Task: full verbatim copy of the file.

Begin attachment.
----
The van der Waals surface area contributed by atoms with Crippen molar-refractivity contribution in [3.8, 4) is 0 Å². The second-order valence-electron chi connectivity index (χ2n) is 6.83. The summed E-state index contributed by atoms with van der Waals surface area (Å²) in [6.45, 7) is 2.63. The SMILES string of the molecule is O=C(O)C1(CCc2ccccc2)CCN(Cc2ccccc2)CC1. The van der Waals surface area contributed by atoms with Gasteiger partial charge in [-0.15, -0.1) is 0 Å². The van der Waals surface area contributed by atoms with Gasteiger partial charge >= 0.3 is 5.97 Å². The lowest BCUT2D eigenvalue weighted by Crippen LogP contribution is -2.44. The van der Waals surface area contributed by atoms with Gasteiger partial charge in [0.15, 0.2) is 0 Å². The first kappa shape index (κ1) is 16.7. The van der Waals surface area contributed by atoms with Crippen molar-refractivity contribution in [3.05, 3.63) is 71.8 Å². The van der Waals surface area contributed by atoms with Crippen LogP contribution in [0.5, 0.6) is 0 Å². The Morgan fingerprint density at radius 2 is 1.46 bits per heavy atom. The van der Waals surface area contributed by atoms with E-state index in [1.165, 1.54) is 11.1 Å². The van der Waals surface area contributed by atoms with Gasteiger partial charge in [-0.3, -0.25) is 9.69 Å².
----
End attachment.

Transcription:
The van der Waals surface area contributed by atoms with Crippen molar-refractivity contribution in [3.8, 4) is 0 Å². The second-order valence-electron chi connectivity index (χ2n) is 6.83. The summed E-state index contributed by atoms with van der Waals surface area (Å²) in [6.45, 7) is 2.63. The SMILES string of the molecule is O=C(O)C1(CCc2ccccc2)CCN(Cc2ccccc2)CC1. The van der Waals surface area contributed by atoms with Gasteiger partial charge in [-0.15, -0.1) is 0 Å². The van der Waals surface area contributed by atoms with Gasteiger partial charge >= 0.3 is 5.97 Å². The lowest BCUT2D eigenvalue weighted by Crippen LogP contribution is -2.44. The van der Waals surface area contributed by atoms with Gasteiger partial charge in [0.15, 0.2) is 0 Å². The first kappa shape index (κ1) is 16.7. The van der Waals surface area contributed by atoms with Crippen molar-refractivity contribution in [3.05, 3.63) is 71.8 Å². The van der Waals surface area contributed by atoms with Crippen LogP contribution in [0.5, 0.6) is 0 Å². The Morgan fingerprint density at radius 2 is 1.46 bits per heavy atom. The van der Waals surface area contributed by atoms with E-state index in [1.165, 1.54) is 11.1 Å². The van der Waals surface area contributed by atoms with Gasteiger partial charge in [-0.3, -0.25) is 9.69 Å².